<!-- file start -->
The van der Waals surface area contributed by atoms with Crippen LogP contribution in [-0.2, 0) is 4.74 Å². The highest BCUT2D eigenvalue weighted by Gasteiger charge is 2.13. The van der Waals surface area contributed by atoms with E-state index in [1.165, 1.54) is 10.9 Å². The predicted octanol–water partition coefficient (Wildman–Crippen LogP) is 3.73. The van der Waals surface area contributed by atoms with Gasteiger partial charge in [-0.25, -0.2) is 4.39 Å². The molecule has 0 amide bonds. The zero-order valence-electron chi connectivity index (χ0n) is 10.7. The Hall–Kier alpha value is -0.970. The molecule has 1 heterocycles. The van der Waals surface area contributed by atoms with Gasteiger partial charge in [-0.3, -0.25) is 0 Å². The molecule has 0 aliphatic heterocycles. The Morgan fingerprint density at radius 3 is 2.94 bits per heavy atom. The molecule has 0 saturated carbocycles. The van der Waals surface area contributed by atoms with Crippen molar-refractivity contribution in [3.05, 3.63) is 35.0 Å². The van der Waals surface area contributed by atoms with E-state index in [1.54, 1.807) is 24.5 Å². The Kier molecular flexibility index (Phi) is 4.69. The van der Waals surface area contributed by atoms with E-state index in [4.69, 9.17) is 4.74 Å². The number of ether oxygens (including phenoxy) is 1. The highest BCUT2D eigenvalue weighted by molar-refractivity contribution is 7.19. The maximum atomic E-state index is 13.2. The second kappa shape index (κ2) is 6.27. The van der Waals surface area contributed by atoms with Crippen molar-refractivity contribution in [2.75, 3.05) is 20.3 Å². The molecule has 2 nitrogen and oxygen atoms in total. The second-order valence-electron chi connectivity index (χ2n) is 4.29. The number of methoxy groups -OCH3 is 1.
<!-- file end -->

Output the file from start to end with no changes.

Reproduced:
The van der Waals surface area contributed by atoms with Crippen LogP contribution in [-0.2, 0) is 4.74 Å². The highest BCUT2D eigenvalue weighted by Gasteiger charge is 2.13. The van der Waals surface area contributed by atoms with E-state index in [1.165, 1.54) is 10.9 Å². The predicted octanol–water partition coefficient (Wildman–Crippen LogP) is 3.73. The van der Waals surface area contributed by atoms with Gasteiger partial charge in [-0.25, -0.2) is 4.39 Å². The molecule has 0 amide bonds. The zero-order valence-electron chi connectivity index (χ0n) is 10.7. The Hall–Kier alpha value is -0.970. The molecule has 1 heterocycles. The van der Waals surface area contributed by atoms with Gasteiger partial charge in [-0.3, -0.25) is 0 Å². The molecule has 0 aliphatic heterocycles. The Morgan fingerprint density at radius 3 is 2.94 bits per heavy atom. The molecule has 0 saturated carbocycles. The van der Waals surface area contributed by atoms with Crippen molar-refractivity contribution in [3.05, 3.63) is 35.0 Å². The van der Waals surface area contributed by atoms with E-state index in [1.54, 1.807) is 24.5 Å². The Kier molecular flexibility index (Phi) is 4.69. The van der Waals surface area contributed by atoms with E-state index in [4.69, 9.17) is 4.74 Å². The number of ether oxygens (including phenoxy) is 1. The highest BCUT2D eigenvalue weighted by molar-refractivity contribution is 7.19. The maximum atomic E-state index is 13.2. The second kappa shape index (κ2) is 6.27. The van der Waals surface area contributed by atoms with Crippen molar-refractivity contribution in [2.75, 3.05) is 20.3 Å². The molecule has 2 nitrogen and oxygen atoms in total. The second-order valence-electron chi connectivity index (χ2n) is 4.29. The number of methoxy groups -OCH3 is 1.